Open Door Clinic sees spike in insurance inquiries

MIDDLEBURY — With COVID-19 seemingly under control in Addison County, the Middlebury Open Door Clinic (ODC) may soon reopen its doors to area folks with little or no health insurance.
Meanwhile, the free clinic on the Porter Medical Center campus has seen a large spike in calls from people seeking to enroll in state or federally subsidized health insurance plans.
Melanie Clark is the ODC’s health care “navigator.” She helps people find affordable health insurance through Vermont Health Connect or other programs that meet their financial means.
Clark has been particularly busy during the COVID-19 pandemic. During the last three months, she’s seen a 23% increase in interactions — phone and email — with people looking for affordable health insurance. Clark has had 253 interactions with clients since mid-March.
The reasons for the spike in calls is clear, she said. The economic impact of the coronavirus has affected household incomes as many families have been dealing with work furloughs, layoffs, or reduced hours. More people have either lost their insurance or can no longer afford their premiums, Clark explained.
“They are finding ways to decrease their expenses,” she said. “For a lot of folks, health insurance is a big line-item in their budget.”
So Clark reviews their financials and recommends cheaper health care options. Her particular expertise is in Vermont Health Connect (VHC), a state health insurance marketplace created established under the 2010 federal Affordable Care Act. The VHC allows qualifying individuals and families to choose a health plan that fits their needs and budget; both private and public plans are available. These plans, according to the VHC website, include doctor visits, preventative care, hospital stays and prescription coverage.
The customary window for applying for VHC is Nov. 1 to Dec. 15. But that window has been widened to Aug. 14 this year due to the coronavirus.
People earning as much as 400% of the federal poverty guideline can qualify for subsidies through VHC, Clark noted. That 400% translates to $51,040 for an individual, according to federal poverty guidelines for 2020.
There is a caveat, however. You generally can’t qualify for VHC subsidies if you’ve been offered employer-sponsored health insurance, according to Clark.
She wants people to know they should check all of their options carefully, as there are ways to save big money during these difficult times. For example, she urged people with children to see if they qualify for the state’s Dr. Dynasaur. It provides low-cost or free health coverage for children, teenagers under age 19 and pregnant women.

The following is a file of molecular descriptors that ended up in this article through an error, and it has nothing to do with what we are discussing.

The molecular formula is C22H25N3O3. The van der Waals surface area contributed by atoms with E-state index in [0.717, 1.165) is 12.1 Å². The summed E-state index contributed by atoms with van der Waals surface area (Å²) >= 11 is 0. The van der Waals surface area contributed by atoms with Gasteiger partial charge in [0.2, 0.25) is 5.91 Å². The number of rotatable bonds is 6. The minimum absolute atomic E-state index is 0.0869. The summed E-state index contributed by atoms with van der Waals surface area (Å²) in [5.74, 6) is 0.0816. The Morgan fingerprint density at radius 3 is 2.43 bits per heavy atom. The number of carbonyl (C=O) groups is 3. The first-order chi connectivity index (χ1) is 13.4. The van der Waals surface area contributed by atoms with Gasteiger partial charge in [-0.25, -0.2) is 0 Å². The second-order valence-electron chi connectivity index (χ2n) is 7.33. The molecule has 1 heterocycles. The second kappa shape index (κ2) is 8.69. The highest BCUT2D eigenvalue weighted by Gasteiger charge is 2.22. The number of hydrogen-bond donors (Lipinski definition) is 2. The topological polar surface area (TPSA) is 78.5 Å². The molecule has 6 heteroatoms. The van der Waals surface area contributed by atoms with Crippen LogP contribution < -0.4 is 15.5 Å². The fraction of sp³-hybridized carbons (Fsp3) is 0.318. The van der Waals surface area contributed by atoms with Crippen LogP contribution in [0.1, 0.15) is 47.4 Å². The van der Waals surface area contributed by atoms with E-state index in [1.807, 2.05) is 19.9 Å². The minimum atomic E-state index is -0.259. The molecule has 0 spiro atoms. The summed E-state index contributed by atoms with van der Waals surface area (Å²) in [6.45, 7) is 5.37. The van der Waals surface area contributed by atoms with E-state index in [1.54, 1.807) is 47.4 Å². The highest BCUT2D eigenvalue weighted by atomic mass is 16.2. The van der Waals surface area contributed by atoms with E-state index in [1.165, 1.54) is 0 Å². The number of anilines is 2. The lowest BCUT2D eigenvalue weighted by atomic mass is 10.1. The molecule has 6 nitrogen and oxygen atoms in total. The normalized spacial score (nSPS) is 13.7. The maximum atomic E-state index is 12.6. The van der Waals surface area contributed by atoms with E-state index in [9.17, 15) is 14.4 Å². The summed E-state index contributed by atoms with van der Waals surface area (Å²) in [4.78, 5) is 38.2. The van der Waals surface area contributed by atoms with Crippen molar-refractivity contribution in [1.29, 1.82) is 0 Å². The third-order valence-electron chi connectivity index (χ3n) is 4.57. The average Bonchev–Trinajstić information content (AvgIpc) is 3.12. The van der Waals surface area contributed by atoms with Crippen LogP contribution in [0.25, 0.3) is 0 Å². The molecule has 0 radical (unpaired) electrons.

“People, when they get a job, will automatically move their entire family on their employer-sponsored plan,” Clark said. “But a lot of kids are eligible for Dr. Dynasaur. It’s always worth it for people to take a lot at what the eligibility is for that program … because moving from a family plan down to a single plan can save individuals a lot of money, sometimes hundreds of dollars each month.”
She also advises people to get screened for Medicaid eligibility if they aren’t currently working or have had their hours substantially reduced. Medicaid is federally subsidized health insurance.
“I want to make sure people get the services they’re entitled to,” Clark said.
Anyone needing Clark’s help should call her at 989-6872 or email her at [email protected]
Also they may check out, and the VHC website at
Open Door Clinic Executive Director Heidi Sulis anticipates the organization at 110 Porter Drive will soon resume seeing patients in person. The nonprofit has a dedicated staff, including some health care professionals who volunteer their services to make sure the uninsured — including migrant workers — get care.
The clinic usually hosts in-person clinics each Tuesday, from 6-9 p.m.; and on one Friday per month, from 9 a.m. to noon.
Sulis explained COVID-19 has forced the Open Door Clinic (and other health care providers) to resort to phone calls and telemedicine during the past three months. She’s looking forward to resumption of the clinics, as well as a flu prevention efforts this fall.
“I believe we are on the brink of reopening,” she said.
John Flowers is at [email protected]

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